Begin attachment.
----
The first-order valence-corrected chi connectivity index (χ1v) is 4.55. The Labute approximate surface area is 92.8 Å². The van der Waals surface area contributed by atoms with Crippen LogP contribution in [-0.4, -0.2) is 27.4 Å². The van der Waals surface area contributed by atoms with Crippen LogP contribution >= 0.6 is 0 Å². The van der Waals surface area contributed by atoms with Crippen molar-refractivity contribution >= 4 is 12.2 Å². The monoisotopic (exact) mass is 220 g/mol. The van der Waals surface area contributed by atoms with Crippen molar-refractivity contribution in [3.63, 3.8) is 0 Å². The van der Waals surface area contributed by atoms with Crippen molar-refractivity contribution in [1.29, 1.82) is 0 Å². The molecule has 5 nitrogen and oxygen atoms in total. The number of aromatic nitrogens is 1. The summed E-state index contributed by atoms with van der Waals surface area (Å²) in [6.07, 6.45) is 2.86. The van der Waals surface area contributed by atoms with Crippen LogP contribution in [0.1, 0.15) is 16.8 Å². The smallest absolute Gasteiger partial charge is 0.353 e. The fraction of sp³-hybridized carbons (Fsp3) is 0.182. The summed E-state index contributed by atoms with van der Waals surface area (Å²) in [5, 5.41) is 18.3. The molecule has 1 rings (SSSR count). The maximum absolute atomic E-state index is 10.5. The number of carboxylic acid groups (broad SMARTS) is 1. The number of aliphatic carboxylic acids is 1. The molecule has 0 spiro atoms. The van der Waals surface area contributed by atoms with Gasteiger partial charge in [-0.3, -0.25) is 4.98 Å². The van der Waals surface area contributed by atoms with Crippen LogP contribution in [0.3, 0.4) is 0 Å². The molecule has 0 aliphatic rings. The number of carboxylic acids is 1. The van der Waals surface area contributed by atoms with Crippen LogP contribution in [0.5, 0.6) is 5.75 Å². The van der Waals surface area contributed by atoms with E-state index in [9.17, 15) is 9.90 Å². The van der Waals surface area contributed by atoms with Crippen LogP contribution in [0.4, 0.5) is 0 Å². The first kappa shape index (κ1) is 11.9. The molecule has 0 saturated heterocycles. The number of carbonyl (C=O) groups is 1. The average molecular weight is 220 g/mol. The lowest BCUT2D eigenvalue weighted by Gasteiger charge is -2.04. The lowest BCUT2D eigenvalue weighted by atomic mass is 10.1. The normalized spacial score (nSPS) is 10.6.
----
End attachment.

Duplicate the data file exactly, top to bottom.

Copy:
The first-order valence-corrected chi connectivity index (χ1v) is 4.55. The Labute approximate surface area is 92.8 Å². The van der Waals surface area contributed by atoms with Crippen LogP contribution in [-0.4, -0.2) is 27.4 Å². The van der Waals surface area contributed by atoms with Crippen LogP contribution >= 0.6 is 0 Å². The van der Waals surface area contributed by atoms with Crippen molar-refractivity contribution >= 4 is 12.2 Å². The monoisotopic (exact) mass is 220 g/mol. The van der Waals surface area contributed by atoms with Crippen molar-refractivity contribution in [3.63, 3.8) is 0 Å². The van der Waals surface area contributed by atoms with Crippen molar-refractivity contribution in [1.29, 1.82) is 0 Å². The molecule has 5 nitrogen and oxygen atoms in total. The number of aromatic nitrogens is 1. The summed E-state index contributed by atoms with van der Waals surface area (Å²) in [6.07, 6.45) is 2.86. The van der Waals surface area contributed by atoms with Crippen LogP contribution in [0.1, 0.15) is 16.8 Å². The smallest absolute Gasteiger partial charge is 0.353 e. The fraction of sp³-hybridized carbons (Fsp3) is 0.182. The summed E-state index contributed by atoms with van der Waals surface area (Å²) in [5, 5.41) is 18.3. The molecule has 1 rings (SSSR count). The maximum absolute atomic E-state index is 10.5. The number of carboxylic acid groups (broad SMARTS) is 1. The number of aliphatic carboxylic acids is 1. The molecule has 0 spiro atoms. The van der Waals surface area contributed by atoms with Gasteiger partial charge in [-0.3, -0.25) is 4.98 Å². The van der Waals surface area contributed by atoms with Crippen LogP contribution in [0.3, 0.4) is 0 Å². The molecule has 0 aliphatic rings. The number of carboxylic acids is 1. The van der Waals surface area contributed by atoms with Crippen LogP contribution in [0.5, 0.6) is 5.75 Å². The van der Waals surface area contributed by atoms with E-state index in [9.17, 15) is 9.90 Å². The van der Waals surface area contributed by atoms with Crippen LogP contribution in [0.4, 0.5) is 0 Å². The first kappa shape index (κ1) is 11.9. The molecule has 0 saturated heterocycles. The number of carbonyl (C=O) groups is 1. The average molecular weight is 220 g/mol. The lowest BCUT2D eigenvalue weighted by Gasteiger charge is -2.04. The lowest BCUT2D eigenvalue weighted by atomic mass is 10.1. The normalized spacial score (nSPS) is 10.6.